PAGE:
One thing that’s come out in various hacked emails released by WikiLeaks is that many of Hillary Clinton’s campaign staffers and informal advisers are sensible people. They recognize that Clinton’s reluctance to apologize for things is bad. They worry that she has too much of a soft spot for certain longtime hangers-on who don’t necessarily serve her interests well.
Donald Trump says that he would not tolerate the presence of people who say bad things about him in his campaign or his White House.
If my people said the things about me that Podesta & Hillary's people said about her, I would fire them out of self respect. "Bad instincts"— Donald J. Trump (@realDonaldTrump) October 28, 2016
As a quick way of bringing some more attention to unflattering emails about Clinton, this tweet is savvy. But as an expression of Trump’s actual thinking — and I fear that’s what it is — it’s just another example of his serious sycophant problem.
The reality is that nobody is perfect. In theory, one advantage a wealthy or powerful individual should have in coping with his or her imperfections is that you can rely on staff to help you out with things. The risk, however, is that you end up simply surrounding yourself with flatterers and sycophants who tell you what you want to hear.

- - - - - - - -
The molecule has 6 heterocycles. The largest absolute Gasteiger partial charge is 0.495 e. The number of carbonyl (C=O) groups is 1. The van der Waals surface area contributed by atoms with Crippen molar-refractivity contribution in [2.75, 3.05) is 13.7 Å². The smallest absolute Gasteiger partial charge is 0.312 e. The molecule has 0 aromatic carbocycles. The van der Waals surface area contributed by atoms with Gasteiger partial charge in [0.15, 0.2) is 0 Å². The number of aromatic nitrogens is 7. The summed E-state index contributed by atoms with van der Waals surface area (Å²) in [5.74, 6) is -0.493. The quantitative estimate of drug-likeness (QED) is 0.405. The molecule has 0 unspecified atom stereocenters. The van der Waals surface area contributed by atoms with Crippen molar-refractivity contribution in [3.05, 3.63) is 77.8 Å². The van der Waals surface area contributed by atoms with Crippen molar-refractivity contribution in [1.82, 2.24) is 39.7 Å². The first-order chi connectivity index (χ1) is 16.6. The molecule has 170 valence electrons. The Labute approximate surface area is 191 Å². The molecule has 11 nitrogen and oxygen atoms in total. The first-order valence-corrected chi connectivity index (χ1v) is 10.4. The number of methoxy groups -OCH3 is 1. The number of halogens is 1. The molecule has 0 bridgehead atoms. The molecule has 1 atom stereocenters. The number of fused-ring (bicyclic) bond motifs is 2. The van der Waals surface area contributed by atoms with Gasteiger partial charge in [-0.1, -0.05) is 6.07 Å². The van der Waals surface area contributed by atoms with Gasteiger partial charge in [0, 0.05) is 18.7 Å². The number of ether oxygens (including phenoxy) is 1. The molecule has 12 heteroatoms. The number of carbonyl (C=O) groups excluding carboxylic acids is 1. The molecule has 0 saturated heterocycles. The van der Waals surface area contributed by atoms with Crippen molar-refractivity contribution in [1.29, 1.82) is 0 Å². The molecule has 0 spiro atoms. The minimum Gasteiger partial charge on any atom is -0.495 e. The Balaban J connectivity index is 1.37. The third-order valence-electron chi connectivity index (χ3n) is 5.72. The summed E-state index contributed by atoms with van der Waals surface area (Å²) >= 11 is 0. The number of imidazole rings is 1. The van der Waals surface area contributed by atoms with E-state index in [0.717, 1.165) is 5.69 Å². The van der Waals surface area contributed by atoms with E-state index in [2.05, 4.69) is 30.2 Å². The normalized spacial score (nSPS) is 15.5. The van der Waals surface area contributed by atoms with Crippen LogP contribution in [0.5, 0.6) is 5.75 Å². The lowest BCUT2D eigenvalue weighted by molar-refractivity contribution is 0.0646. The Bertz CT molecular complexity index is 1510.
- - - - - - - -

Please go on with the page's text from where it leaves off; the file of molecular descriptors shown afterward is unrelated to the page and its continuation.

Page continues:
What Trump is telling us time and again — from this tweet to his absurd doctor’s letter to his incessant feuds with other Republican leaders — is that he is very much in the flatterers and sycophants camp. He doesn’t want aides and advisers who will point out his flaws to him or to each other, meaning he won’t build a team that will help hold those tendencies in check.
Clinton has her flaws and so does her team. But the fact that there are people close to her who are willing to speak frankly about those flaws and try to correct them is a good thing. The last thing we need in the White House is a touchy and defensive president who only wants to cocoon himself with what he wants to hear.